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  5. "Han cykler hele dagen."

"Han cykler hele dagen."

Translation:He bikes all day.

October 4, 2014



Surely this should be "He cycles all day"?


"Bikes" is extremely informal/slang and mostly limited to british english. Not every english speaker uses this, but "cycles" is universally accepted and easily understood by any english speaker.


"He rides a bike all day"? "cykler" is "to ride the bike", isn't it? Not horses, motorcycles or broomsticks? "To bike" appears to be present in British English and is informal, at that, according to Google, and "He rides all day" the other answer, still calls for an object, outside of a context.


As of 1st May 2015, it accepts 'he bikes all day'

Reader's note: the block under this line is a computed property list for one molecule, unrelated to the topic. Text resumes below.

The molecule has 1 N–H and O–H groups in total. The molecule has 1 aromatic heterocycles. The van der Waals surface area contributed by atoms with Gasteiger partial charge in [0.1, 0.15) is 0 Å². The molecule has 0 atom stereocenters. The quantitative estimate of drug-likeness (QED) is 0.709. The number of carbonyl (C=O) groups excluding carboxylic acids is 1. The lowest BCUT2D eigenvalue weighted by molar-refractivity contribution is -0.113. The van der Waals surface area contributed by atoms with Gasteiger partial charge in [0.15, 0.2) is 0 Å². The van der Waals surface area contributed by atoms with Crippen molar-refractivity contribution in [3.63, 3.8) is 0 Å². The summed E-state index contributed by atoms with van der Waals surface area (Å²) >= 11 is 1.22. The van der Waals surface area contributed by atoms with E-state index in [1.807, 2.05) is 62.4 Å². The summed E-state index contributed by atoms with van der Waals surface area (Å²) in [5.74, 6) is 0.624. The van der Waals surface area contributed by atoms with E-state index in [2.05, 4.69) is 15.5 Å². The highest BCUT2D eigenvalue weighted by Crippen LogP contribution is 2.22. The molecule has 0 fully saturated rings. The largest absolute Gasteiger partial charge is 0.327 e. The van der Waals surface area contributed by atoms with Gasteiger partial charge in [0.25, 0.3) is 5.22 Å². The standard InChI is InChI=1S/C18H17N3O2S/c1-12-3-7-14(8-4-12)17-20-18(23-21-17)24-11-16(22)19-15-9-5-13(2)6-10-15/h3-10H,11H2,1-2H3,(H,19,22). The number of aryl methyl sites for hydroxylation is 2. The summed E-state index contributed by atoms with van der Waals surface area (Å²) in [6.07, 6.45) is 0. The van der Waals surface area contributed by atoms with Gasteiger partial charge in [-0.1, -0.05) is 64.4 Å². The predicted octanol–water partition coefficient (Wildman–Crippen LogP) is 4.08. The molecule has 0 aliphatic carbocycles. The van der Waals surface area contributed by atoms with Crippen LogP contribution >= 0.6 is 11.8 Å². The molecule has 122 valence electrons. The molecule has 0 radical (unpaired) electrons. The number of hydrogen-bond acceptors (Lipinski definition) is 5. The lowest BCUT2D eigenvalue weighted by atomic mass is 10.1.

"He rides a bike the whole day." answer should totally be accepted! It got corrected to "He rides his bike the whole day."


You can only 'bike' somewhere, e.g. he bikes to work. Otherwise it has to be 'cycles.'


I wrote "he rides the bike all day" and Duolingo tells me that it should be "his bike" but you know... the Danish sentence says nothing about who owns that bike.


Why is it dagen and not dag in this sentence?


Try to think about this as "He cycles the whole day" instead of a "He cycles all day". "Hele dagen" is a fixed phrase in which the definite article is used.


As Furtonis says, it is literally 'the whole day' but hele works by putting the article with the noun, as it's Danish. Think of it as a set phrase, or as 'whole day the'. You can practise it with 'hele måneden, hele ugen, hele året' and so forth.


Contagios danish song: jeg er sa glad for min cykel...https://m.youtube.com/watch?v=3Ya1YPbv8s8


"Cycles" should be allowed!


Rides the bike or cycles

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